Our office acted for the insured in what is, so far as we can determine, the first decision to consider whether a duty to defend was owed by an insurer whose policy wording included an “anti-concurrent causation” provision.
The ruling was made by Mr. Justice Stanley Kershman in Appin Realty Corporation Limited v. Economical Mutual Insurance Company. The case is not reported, so a PDF of the reasons appears above. A notice of appeal to the Court of Appeal was recently served by Economical Mutual (“EMI”).
What the heck is an “anti-concurrent causation clause”, you ask? Well, if you’ve read anything about the litigation surrounding the Hurricane Katrina insurance claims, you might have run across it. However, not much has been heard about it in this country.
Cast your mind back to Derksen v. 539938 Ontario Ltd., a 2001 decision of the Supreme Court of Canada. Several children in a school bus had been injured and one had been killed when a steel base plate flew off a contractor’s truck. The Supreme Court concluded that both an auto policy and a CGL policy had been triggered because the accident had been the result of two concurrent causes: failure to clean up the work site properly when loading the steel plate on the truck and failure to ensure that the truck could be driven safely.
This principle of “concurrent causation” is an unsettling one for insurers. The concern is that a liability coverage could be triggered even though a covered cause operates together (concurrently with) one or more other causes that are not covered.
To combat this situation, the industry has come up with policy wording that is aimed at preventing a recurrence of the Derksen outcome: the “anti-concurrent causation clause”.
In the Appin Realty case, Appin owned an apartment building. It was sued by a former superintendent, who lived in the building. The plaintiff alleged that he became ill as a result of “toxic mould and bacteria” in his rental unit and he sued Appin for damages in the amount of $500,000.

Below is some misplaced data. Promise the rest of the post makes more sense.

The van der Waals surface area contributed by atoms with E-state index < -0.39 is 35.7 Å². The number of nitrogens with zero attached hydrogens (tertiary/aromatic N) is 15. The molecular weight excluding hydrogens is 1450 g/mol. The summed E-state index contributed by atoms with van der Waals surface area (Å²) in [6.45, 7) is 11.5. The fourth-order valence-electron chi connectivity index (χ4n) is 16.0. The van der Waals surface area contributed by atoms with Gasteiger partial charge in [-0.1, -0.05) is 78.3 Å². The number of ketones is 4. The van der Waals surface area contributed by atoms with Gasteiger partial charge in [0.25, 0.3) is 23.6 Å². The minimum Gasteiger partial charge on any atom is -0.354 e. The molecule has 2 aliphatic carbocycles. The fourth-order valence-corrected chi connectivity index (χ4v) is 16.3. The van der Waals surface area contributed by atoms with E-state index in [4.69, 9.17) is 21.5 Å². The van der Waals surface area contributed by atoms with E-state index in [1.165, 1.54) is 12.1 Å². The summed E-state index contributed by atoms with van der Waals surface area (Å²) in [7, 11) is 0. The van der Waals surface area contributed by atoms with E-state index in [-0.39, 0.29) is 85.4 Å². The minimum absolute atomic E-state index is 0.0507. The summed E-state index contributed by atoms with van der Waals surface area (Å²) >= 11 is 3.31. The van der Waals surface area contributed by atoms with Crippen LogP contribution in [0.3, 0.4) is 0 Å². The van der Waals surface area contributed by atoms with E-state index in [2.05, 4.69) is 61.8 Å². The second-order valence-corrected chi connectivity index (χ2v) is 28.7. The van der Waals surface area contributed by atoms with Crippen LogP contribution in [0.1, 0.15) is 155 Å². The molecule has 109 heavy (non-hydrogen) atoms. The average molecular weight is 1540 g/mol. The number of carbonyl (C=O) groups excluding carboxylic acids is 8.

Appin tendered the defence of the action to its liability insurer, EMI . The insurer refused to undertake the defence, relying on an exclusion relating to “fungi and fungal derivatives”. Appin took issue with the denial, contending that the exclusion did not apply to injury caused by “bacteria”, since a “bacterium” is not the same as “fungus”, “spore” or “mould”. (“Fungi” and “mould” were defined in the policy. The definition included a comprehensive list of terms, including “spores”, but not “bacteria”.)
Appin brought this application for a declaration that EMI owed it a duty to defend and that it was entitled to be defended, at EMI’s expense, by its own counsel. Justice Kershman granted the relief sought.
EMI argued that no duty to defend was owed because the plaintiff’s claim was excluded by a “fungi and fungal derivatives” exclusion in its policy. Although that exclusion did not mention “bacteria”, EMI said that because the exclusion contained “anti-concurrent causation” wording, the allegations relating to “bacteria” were also excluded.
EMI submitted that in Derksen, “the Supreme Court of Canada acknowledges that EMI is permitted to draft its Policy to provide that if a loss is allegedly produced by an excluded peril (mould), the duty to defined will be ousted, even if the loss is alleged to be caused by another, covered peril”. The relevant passage from the Derksen case is this:
[A]nother compelling reason for rejecting the presumptive proposition advocated by the appellants is the fact that insurers have language available to them that would remove all ambiguity from the meaning of an exclusion clause in the event of concurrent causes. This can be accomplished by the insurer clearly specifying that if a loss is produced by an excluded peril, all coverage is ousted despite the fact that the loss may also have been caused by another, covered peril. Examples from case law indicate that insurers have in fact successfully used enforceable exculpatory language. [para. 48]